A fundamental explanation of Adaptive Grazing Management by an involved Land Owner.
Jeannie Franceus grew up on a farm in South Dakota, moved away after college for forty years, then returned to manage her family's ranch. In this podcast, she talks to Buz Kloot about how she has become a Super Involved Landowner.
Many Non-operating Landowners (NOLO's) are typically hands-off partners. They rent land to cattle ranchers and allow them to manage the pasture as they see fit. Jeannie is much more involved. Spending her early years living in rural Woonsocket, SD, Jeannie was always around, and comfortable with, cattle. Involved with 4-H at an early age, she showed cattle until leaving for South Dakota State University, where she earned a degree in Animal Science.
After graduation, she decided to "see how the other half lives" and moved to the big city. For 40 years, first Chicago, later Portland, OR; living the fast lane life and raising a family. But when her father died in 1997 and their long-time tenant passed away in 1998, Jeannie became more involved with the Wessington Springs property.
She had always been connected to the idea of ranching. "In the city, nothing changes when the seasons change, in the country, everything does." But she also wasn't too fond of managing cattle in South Dakota’s infamous winters. So, the idea of enjoying someone else’s cattle all summer and sending them home for the winter (a.k.a. renting pasture for seasonal grazing) was appealing. So after caring for her mother in Naples, FL for the last five years of her life, Jeannie decided to go home to South Dakota and to live the dream, because, "Ranching and cattle are in my blood."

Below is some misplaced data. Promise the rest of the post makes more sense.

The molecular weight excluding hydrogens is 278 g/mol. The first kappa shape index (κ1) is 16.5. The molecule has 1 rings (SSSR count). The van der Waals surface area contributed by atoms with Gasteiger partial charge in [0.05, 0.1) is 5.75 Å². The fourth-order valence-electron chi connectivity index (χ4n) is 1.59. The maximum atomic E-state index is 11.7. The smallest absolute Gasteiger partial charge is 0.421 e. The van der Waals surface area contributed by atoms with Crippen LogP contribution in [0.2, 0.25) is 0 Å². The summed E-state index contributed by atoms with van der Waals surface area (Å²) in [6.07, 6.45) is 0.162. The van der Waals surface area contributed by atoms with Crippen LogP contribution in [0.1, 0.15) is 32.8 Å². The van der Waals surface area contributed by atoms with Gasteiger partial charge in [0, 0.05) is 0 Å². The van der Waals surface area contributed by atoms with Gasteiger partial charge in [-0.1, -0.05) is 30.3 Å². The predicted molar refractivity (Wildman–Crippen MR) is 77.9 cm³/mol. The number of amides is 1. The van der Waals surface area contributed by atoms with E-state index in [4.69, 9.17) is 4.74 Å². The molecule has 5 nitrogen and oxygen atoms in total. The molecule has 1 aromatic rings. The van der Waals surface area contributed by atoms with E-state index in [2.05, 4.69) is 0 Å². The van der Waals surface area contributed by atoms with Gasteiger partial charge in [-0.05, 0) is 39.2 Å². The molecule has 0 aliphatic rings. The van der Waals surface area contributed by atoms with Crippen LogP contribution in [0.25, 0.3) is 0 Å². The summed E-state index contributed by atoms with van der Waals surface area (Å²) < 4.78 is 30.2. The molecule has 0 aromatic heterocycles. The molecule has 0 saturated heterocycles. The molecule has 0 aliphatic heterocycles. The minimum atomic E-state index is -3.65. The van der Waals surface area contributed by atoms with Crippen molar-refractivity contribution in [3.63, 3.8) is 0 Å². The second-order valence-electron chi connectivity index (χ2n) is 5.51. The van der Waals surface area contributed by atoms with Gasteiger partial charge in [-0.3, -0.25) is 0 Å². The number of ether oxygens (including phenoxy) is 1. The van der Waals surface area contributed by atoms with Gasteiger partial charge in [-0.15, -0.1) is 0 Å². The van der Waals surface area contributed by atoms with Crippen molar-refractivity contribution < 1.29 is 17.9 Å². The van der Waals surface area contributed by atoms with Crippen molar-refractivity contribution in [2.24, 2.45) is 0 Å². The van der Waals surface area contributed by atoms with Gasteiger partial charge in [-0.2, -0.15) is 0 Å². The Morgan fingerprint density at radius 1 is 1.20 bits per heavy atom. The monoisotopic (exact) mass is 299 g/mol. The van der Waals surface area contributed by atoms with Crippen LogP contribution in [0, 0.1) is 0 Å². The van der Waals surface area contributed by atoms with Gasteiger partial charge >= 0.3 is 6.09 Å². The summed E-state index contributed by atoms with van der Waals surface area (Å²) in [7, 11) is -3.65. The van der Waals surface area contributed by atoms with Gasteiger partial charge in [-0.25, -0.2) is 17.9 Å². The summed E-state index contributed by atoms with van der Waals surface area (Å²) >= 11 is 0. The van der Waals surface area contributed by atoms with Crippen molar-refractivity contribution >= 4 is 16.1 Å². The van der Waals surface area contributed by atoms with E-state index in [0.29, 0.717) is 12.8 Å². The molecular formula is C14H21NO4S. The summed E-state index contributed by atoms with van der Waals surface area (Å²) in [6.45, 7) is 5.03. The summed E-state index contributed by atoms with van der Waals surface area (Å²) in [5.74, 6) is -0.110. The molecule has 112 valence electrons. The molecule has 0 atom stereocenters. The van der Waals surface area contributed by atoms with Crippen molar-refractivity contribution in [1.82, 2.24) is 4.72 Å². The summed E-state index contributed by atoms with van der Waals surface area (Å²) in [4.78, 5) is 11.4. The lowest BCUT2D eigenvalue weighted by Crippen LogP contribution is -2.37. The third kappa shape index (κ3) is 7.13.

Deciding that being an involved land owner was the way to go, Jeannie became an active participant. She learned to have a "best interest at heart" leasing contract and committed to "do my best to do the very best for my renters." Eventually she got to the place she is today, where the landowner and the renter work together toward the same goals.
Jeannie recognized a noxious weed problem as her first real conservation challenge. A local “expert” suggested aerial spraying the entire ranch. But the NRCS’s Range Management Specialist Dave Steffen explained that she would lose all broadleaf plant diversity, including wildflowers, if she did that. He also explained to her the deep and complex root system of Canada thistles which makes them such an insidious enemy, and is also why a topical, manual removal is not effective. Instead, he recommended spot-spraying Canada thistles, using Stinger which is renowned for its 98% kill rate (Milestone was not yet available at that time), making repeat application virtually unnecessary. This made environmental sense to her, and has eliminated the need for massive quantities of chemical use annually. NOTE: Where terrain allows, frequent mowing (keeping plants from producing seed) is the ideal strategy, but this was not possible on Jeannie’s property because of rugged terrain.
Jeannie knew instinctively that the best long-term noxious weed control is strong competition, because healthy, lush grass eliminates opportunity for thistles. She learned that Musk thistles, unlike Canada thistles, have a simple tap root and are easily killed by pulling or chopping an inch below soil surface. And after controlling massively dense areas with spot spray, she and her boys began the ultimate test, using leather gloves and hoes. Their goal: KEEP THEM FROM GOING TO SEED, because if you keep noxious weeds from going to seed, you will win.